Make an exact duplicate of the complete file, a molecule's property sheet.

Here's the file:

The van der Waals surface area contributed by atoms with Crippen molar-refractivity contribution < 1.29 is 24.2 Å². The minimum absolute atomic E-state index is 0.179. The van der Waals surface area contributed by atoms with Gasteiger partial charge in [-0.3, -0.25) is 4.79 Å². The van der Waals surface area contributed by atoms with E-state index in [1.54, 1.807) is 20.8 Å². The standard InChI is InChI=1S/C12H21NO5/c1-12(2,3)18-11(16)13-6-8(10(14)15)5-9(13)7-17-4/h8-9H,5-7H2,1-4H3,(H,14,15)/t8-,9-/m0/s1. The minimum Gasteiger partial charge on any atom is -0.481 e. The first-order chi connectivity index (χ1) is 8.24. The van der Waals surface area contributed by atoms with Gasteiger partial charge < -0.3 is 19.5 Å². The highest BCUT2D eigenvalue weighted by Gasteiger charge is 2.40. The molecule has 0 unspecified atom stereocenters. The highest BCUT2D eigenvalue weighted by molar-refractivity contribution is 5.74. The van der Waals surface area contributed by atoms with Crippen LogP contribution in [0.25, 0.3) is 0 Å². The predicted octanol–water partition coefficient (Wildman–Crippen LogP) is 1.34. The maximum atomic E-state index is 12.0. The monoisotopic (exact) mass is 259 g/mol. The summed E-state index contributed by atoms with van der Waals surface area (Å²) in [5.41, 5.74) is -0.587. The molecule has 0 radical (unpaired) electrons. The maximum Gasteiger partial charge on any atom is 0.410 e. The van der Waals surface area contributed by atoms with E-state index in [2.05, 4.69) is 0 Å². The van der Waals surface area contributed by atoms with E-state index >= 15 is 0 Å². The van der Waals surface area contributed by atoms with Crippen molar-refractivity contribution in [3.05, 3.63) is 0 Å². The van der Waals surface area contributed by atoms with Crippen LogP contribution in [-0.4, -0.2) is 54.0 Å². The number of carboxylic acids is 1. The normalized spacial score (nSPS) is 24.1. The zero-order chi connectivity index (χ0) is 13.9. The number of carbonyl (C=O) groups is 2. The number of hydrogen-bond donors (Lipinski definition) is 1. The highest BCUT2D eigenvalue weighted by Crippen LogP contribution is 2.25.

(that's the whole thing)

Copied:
The van der Waals surface area contributed by atoms with Crippen molar-refractivity contribution < 1.29 is 24.2 Å². The minimum absolute atomic E-state index is 0.179. The van der Waals surface area contributed by atoms with Gasteiger partial charge in [-0.3, -0.25) is 4.79 Å². The van der Waals surface area contributed by atoms with E-state index in [1.54, 1.807) is 20.8 Å². The standard InChI is InChI=1S/C12H21NO5/c1-12(2,3)18-11(16)13-6-8(10(14)15)5-9(13)7-17-4/h8-9H,5-7H2,1-4H3,(H,14,15)/t8-,9-/m0/s1. The minimum Gasteiger partial charge on any atom is -0.481 e. The first-order chi connectivity index (χ1) is 8.24. The van der Waals surface area contributed by atoms with Gasteiger partial charge < -0.3 is 19.5 Å². The highest BCUT2D eigenvalue weighted by Gasteiger charge is 2.40. The molecule has 0 unspecified atom stereocenters. The highest BCUT2D eigenvalue weighted by molar-refractivity contribution is 5.74. The van der Waals surface area contributed by atoms with Crippen LogP contribution in [0.25, 0.3) is 0 Å². The predicted octanol–water partition coefficient (Wildman–Crippen LogP) is 1.34. The maximum atomic E-state index is 12.0. The monoisotopic (exact) mass is 259 g/mol. The summed E-state index contributed by atoms with van der Waals surface area (Å²) in [5.41, 5.74) is -0.587. The molecule has 0 radical (unpaired) electrons. The maximum Gasteiger partial charge on any atom is 0.410 e. The van der Waals surface area contributed by atoms with E-state index in [2.05, 4.69) is 0 Å². The van der Waals surface area contributed by atoms with E-state index >= 15 is 0 Å². The van der Waals surface area contributed by atoms with Crippen molar-refractivity contribution in [3.05, 3.63) is 0 Å². The van der Waals surface area contributed by atoms with Crippen LogP contribution in [-0.4, -0.2) is 54.0 Å². The number of carboxylic acids is 1. The normalized spacial score (nSPS) is 24.1. The zero-order chi connectivity index (χ0) is 13.9. The number of carbonyl (C=O) groups is 2. The number of hydrogen-bond donors (Lipinski definition) is 1. The highest BCUT2D eigenvalue weighted by Crippen LogP contribution is 2.25.